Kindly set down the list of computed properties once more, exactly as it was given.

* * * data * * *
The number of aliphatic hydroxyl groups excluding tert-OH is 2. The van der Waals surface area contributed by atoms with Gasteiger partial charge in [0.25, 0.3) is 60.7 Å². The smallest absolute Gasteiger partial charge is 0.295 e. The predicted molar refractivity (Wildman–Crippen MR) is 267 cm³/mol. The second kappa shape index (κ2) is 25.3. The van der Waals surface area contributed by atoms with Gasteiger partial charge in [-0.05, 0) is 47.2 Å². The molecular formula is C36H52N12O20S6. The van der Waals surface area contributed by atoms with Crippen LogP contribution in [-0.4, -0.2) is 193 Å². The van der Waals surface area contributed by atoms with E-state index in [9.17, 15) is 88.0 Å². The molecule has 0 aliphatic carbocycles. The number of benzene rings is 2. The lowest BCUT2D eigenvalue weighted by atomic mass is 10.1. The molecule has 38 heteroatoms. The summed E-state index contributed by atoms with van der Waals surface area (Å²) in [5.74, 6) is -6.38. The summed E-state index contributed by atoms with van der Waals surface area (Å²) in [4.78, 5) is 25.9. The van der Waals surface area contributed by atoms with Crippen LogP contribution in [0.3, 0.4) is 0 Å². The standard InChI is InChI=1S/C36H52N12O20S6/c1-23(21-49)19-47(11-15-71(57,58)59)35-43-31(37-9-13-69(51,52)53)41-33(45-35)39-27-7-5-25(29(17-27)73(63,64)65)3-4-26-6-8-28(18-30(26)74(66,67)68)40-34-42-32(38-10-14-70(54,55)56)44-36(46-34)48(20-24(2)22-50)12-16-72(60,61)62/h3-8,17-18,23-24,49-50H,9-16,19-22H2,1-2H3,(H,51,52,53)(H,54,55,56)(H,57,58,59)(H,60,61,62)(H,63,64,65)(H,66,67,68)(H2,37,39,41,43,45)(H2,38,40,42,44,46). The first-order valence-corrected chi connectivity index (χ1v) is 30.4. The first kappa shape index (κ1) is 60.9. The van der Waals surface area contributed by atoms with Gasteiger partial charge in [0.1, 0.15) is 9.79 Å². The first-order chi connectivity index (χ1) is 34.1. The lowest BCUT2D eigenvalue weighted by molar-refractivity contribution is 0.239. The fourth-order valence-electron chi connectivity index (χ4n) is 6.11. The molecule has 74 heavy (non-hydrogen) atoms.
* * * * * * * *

The number of aliphatic hydroxyl groups excluding tert-OH is 2. The van der Waals surface area contributed by atoms with Gasteiger partial charge in [0.25, 0.3) is 60.7 Å². The smallest absolute Gasteiger partial charge is 0.295 e. The predicted molar refractivity (Wildman–Crippen MR) is 267 cm³/mol. The second kappa shape index (κ2) is 25.3. The van der Waals surface area contributed by atoms with Gasteiger partial charge in [-0.05, 0) is 47.2 Å². The molecular formula is C36H52N12O20S6. The van der Waals surface area contributed by atoms with Crippen LogP contribution in [-0.4, -0.2) is 193 Å². The van der Waals surface area contributed by atoms with E-state index in [9.17, 15) is 88.0 Å². The molecule has 0 aliphatic carbocycles. The number of benzene rings is 2. The lowest BCUT2D eigenvalue weighted by atomic mass is 10.1. The molecule has 38 heteroatoms. The summed E-state index contributed by atoms with van der Waals surface area (Å²) in [5.74, 6) is -6.38. The summed E-state index contributed by atoms with van der Waals surface area (Å²) in [4.78, 5) is 25.9. The van der Waals surface area contributed by atoms with Crippen LogP contribution in [0.3, 0.4) is 0 Å². The standard InChI is InChI=1S/C36H52N12O20S6/c1-23(21-49)19-47(11-15-71(57,58)59)35-43-31(37-9-13-69(51,52)53)41-33(45-35)39-27-7-5-25(29(17-27)73(63,64)65)3-4-26-6-8-28(18-30(26)74(66,67)68)40-34-42-32(38-10-14-70(54,55)56)44-36(46-34)48(20-24(2)22-50)12-16-72(60,61)62/h3-8,17-18,23-24,49-50H,9-16,19-22H2,1-2H3,(H,51,52,53)(H,54,55,56)(H,57,58,59)(H,60,61,62)(H,63,64,65)(H,66,67,68)(H2,37,39,41,43,45)(H2,38,40,42,44,46). The first-order valence-corrected chi connectivity index (χ1v) is 30.4. The first kappa shape index (κ1) is 60.9. The van der Waals surface area contributed by atoms with Gasteiger partial charge in [0.1, 0.15) is 9.79 Å². The first-order chi connectivity index (χ1) is 34.1. The lowest BCUT2D eigenvalue weighted by molar-refractivity contribution is 0.239. The fourth-order valence-electron chi connectivity index (χ4n) is 6.11. The molecule has 74 heavy (non-hydrogen) atoms.